The Trulli of Alberobello

Alberobello, Italy

The trulli, typical limestone dwellings of Alberobello in the southern Italian region of Puglia, are remarkable examples of corbelled dry-stone construction, a prehistoric building technique still in use in this region. These structures, dating from as early as the mid-14th century, characteristically feature pyramidal, domed, or conical roofs built up of corbelled limestone slabs. Although rural trulli can be found all along the Itria Valley, their highest concentration and best preserved examples of this architectural form are in the town of Alberobello, where there are over 1500 structures in the quarters of Rione Monti and Aja Piccola.

The property comprises six land parcels extending over an area of 11 hectares. The land parcels comprise two districts of the city (quarters or Rione Monti with 1,030 trulli; Rione Aia Piccola with 590 trulli) and four specific locations. 

Trulli (singular, trullo) are traditional dry stone huts with a corbelled roof. Their style of construction is specific to the Itria Valley in the region of Puglia. Trulli were generally constructed as temporary field shelters and storehouses or as permanent dwellings by small-scale landowners or agricultural labourers.

The trulli of Alberobello represent a dry-stone building tradition, several thousand years old, found across the Mediterranean region. Scattered rural settlements were present in the area of present day Alberobello around one thousand years ago (1,000 AD). The settlements gradually grew to form the villages of present-day Aia Piccola and Monti. In the mid-14th century the Alberobello area was granted to the first Count of Conversano by Robert d’Anjou, Prince of Taranto, in recognition of service during the Crusades. By the mid-16th century the Monti district was occupied by some forty trulli, but it was in 1620 that the settlement began to expand, when the Count of the period, Gian Girolamo Guercio, ordered the construction of a bakery, mill, and inn. By the end of the 18th century the community numbered over 3500 people. In 1797, feudal rule came to an end, the name of Alberobello was adopted, and Ferdinand IV, Bourbon King of Naples, awarded to Alberobello the status of royal town. After this time the construction of new trulli declined.

The trulli of Alberobello have been designated as a UNESCO World Heritage site since 1996.



Your name


Founded: 15th century
Category: Historic city squares, old towns and villages in Italy


4.6/5 (based on Google user reviews)

User Reviews

Tom Hazeldine (3 years ago)
I loved staying in the quirky little trulli. It was very quaint if a little cramped in the bedroom. The bathroom was well equipped and breakfast was varied and plentiful. Just a shame even in October it was very warm inside so much so I struggled to sleep. So fun for a night but I'm glad we moved on afterwards. Having said all that each trulli is different so there is a bit of pot luck in which one you get.
Giuseppe Cavuoto (3 years ago)
The only place serving food in the afternoon in Alberobello. A warm welcome from the main waiter, Mimmo whom served us food and wine rich in taste while giving us plenty of information about the dishes, ingredients and products. He can be very entertaining. The same Mimmo went the extra mile to provide me a phone charger, great customer service. However the food was nothing special from a Pugliese point of view. As per most restaurants in Alberobello the food Is intended mostly for tourists. At the end of lunch we asked Mimmo to call us a taxi. He proposed a service for a price of 60 euros. Later I called the same driver who told me that the price would be 35 euros and that evidently the waiter was trying to get a cut of my transfer rate. Mimmo, sarebbe stata a 5 stelle, ma sì parlat assé.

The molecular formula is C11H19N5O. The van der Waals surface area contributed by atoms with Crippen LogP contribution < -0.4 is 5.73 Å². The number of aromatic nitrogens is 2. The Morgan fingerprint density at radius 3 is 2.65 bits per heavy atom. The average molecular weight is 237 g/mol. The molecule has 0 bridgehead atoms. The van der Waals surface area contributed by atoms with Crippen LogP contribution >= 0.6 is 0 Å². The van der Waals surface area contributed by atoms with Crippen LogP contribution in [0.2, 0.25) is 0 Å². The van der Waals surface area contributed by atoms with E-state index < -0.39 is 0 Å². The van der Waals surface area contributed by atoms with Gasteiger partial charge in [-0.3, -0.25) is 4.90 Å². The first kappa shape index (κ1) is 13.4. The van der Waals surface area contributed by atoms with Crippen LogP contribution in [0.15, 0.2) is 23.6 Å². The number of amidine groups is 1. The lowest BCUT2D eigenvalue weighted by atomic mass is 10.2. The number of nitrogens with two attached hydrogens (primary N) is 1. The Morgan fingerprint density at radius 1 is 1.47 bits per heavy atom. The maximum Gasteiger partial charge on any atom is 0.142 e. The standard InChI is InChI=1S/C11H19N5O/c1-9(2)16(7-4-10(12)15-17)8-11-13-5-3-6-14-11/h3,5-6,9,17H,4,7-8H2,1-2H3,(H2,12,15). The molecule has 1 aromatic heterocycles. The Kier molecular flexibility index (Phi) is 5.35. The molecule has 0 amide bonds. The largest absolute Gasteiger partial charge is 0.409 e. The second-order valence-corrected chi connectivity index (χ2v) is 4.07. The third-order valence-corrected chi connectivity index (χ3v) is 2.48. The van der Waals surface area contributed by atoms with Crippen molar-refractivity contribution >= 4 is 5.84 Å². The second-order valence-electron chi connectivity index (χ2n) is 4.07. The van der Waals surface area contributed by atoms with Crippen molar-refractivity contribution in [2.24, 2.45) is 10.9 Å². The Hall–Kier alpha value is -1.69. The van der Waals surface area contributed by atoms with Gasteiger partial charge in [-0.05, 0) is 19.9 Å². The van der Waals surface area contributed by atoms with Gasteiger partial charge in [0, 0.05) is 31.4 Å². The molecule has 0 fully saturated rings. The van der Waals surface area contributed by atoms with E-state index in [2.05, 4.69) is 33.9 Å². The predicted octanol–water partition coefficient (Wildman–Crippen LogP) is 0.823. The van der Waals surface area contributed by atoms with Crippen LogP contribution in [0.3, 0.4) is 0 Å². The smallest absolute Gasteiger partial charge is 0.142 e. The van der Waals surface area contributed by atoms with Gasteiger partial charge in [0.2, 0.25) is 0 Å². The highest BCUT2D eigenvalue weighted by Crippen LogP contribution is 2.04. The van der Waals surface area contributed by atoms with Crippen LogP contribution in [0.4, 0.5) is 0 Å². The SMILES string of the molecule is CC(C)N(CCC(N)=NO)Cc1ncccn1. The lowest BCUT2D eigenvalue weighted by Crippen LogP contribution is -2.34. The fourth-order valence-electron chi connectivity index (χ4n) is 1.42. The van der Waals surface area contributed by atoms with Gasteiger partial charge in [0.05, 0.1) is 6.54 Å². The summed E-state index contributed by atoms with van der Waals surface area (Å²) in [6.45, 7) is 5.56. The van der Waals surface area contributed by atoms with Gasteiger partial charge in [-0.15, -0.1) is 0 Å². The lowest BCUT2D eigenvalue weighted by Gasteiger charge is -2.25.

Melissa LaReau (3 years ago)
Trulli in the center of the city, with parking nearby for €7/night. The owner, Mimmo, was very nice and helpful. The drain didn’t work in our shower and when we told him he apologized and immediately called the plumber. Communication with the staff was also great before our arrival. There was a large spread for breakfast including homemade cakes.
Kate Spunky (4 years ago)
This is such a nice and cozy place! I had the most incredible stracciatella cheese in my life there. The wine is so good there, the food (mostly appetizers) is also made in heaven. I also recommend to buy some olive oil there, I’ve never tasted anything like this before
Apple Apple (4 years ago)
Very beautiful town, I want to go again
Powered by Google

Featured Historic Landmarks, Sites & Buildings

Historic Site of the week

Odeon of Herodes Atticus

The Odeon of Herodes Atticus is a stone theatre structure located on the southwest slope of the Acropolis of Athens. It was built in 161 AD by the Athenian magnate Herodes Atticus in memory of his wife, Aspasia Annia Regilla. It was originally a steep-sloped theater with a three-story stone front wall and a wooden roof made of expensive cedar of Lebanon timber. It was used as a venue for music concerts with a capacity of 5,000. It lasted intact until it was destroyed and left in ruins by the Heruli in 267 AD.

The audience stands and the orchestra (stage) were restored using Pentelic marble in the 1950s. Since then it has been the main venue of the Athens Festival, which runs from May through October each year, featuring a variety of acclaimed Greek as well as International performances.